The government of The Bahamas requires that foreign-flagged charter yachts pay a four-percent fee when in its waters. By its own admission, though, the government has not collected the money from visiting yachts in many years. This may now change, however. The Ministry of Finance is considering enforcing the Bahamas yacht charter fee as part of the country’s 2019-2020 budget.
K. Peter Turnquest, the deputy prime minister and minister of finance, revealed the details at a Bahamian business conference this month. “We know there are vessels that come here and stay for six months conducting charter business during that time and not registering as commercial entities,” The Tribune newspaper quotes him as saying. “As a result, The Bahamas gets no revenue.” The fees, Turnquest adds, could be as much as $50 million per year.
The Ministry of Finance is eyeing the Bahamas yacht charter fee in an overall effort to improve revenue. The goal is to enforce existing laws and close loopholes, rather than add new taxes and fees.
Interestingly, a Bahamian marina trade association alerted the government of its lax enforcement and collection five years ago. It came at a time when the government was weighing whether to add VAT to marina stays. Peter Maury, then-president of the Association of Bahamas Marinas, told the Tribune that that the government likely collected just 30 percent of the fees. “We told the Ministry of Finance that rather than put a VAT on these charter contracts, we make it easier for the yachts to make their payments online, for instance,” he explains, in a 2014 article. “If they can get those fees, we could exempt the 15 percent VAT that’s being discussed.” Ultimately, the government voted against VAT.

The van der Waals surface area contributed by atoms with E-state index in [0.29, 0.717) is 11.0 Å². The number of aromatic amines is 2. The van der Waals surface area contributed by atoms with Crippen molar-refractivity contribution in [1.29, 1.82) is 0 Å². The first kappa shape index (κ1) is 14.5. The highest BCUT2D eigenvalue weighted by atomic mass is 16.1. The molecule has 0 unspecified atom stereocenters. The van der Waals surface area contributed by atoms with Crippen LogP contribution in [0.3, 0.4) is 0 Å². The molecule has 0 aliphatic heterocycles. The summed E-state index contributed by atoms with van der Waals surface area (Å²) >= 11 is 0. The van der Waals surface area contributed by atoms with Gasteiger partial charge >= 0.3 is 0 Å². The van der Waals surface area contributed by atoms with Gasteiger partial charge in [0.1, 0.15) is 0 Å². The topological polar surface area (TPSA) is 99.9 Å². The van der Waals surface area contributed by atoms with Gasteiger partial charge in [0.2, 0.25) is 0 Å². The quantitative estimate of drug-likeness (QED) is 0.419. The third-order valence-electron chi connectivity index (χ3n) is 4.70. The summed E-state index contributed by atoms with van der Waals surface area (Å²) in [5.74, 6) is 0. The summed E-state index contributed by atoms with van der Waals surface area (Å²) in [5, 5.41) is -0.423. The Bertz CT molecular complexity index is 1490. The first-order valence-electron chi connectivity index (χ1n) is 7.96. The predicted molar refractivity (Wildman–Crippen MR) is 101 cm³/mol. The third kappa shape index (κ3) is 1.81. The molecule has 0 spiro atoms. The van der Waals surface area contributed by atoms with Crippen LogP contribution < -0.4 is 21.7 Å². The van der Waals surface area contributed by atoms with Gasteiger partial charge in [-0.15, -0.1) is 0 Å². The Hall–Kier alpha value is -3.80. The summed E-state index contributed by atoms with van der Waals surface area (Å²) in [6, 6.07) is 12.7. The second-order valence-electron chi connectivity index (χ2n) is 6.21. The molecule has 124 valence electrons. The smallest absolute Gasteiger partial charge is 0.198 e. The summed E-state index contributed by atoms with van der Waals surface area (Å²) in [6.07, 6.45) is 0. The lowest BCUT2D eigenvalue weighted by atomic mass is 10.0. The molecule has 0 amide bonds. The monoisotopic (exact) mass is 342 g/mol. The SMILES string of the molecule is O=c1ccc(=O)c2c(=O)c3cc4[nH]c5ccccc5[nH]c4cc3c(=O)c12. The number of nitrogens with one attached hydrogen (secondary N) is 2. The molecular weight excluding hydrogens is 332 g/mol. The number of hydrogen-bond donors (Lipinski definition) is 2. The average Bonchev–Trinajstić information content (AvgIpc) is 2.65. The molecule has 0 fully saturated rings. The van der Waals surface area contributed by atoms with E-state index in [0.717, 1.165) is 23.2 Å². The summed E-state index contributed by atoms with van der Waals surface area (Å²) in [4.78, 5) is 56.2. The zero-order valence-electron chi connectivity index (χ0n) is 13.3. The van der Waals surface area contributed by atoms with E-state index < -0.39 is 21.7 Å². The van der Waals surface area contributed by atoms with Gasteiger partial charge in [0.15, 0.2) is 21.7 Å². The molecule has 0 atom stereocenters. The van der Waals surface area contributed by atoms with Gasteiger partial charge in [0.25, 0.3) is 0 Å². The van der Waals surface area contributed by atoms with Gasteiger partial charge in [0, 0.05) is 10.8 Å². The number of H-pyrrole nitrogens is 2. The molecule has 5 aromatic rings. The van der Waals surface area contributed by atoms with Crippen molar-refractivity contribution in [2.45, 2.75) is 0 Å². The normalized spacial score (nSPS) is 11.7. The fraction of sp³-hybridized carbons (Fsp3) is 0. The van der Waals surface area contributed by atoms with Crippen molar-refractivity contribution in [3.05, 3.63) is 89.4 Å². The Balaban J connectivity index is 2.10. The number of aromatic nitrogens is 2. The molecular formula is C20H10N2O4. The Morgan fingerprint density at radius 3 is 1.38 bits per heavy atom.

Tunquest seems to acknowledge the need now to make paying the Bahamas yacht charter fee easier. At the meeting this month, he explained, “We’re putting in place some legislation as well as technology-based solutions to help control that, and hopefully, drive that yield up over the next year. A side benefit will be able to deal with some of the illegal activity happening in our waters because we will be able to tell who, where, when, and what by using data.”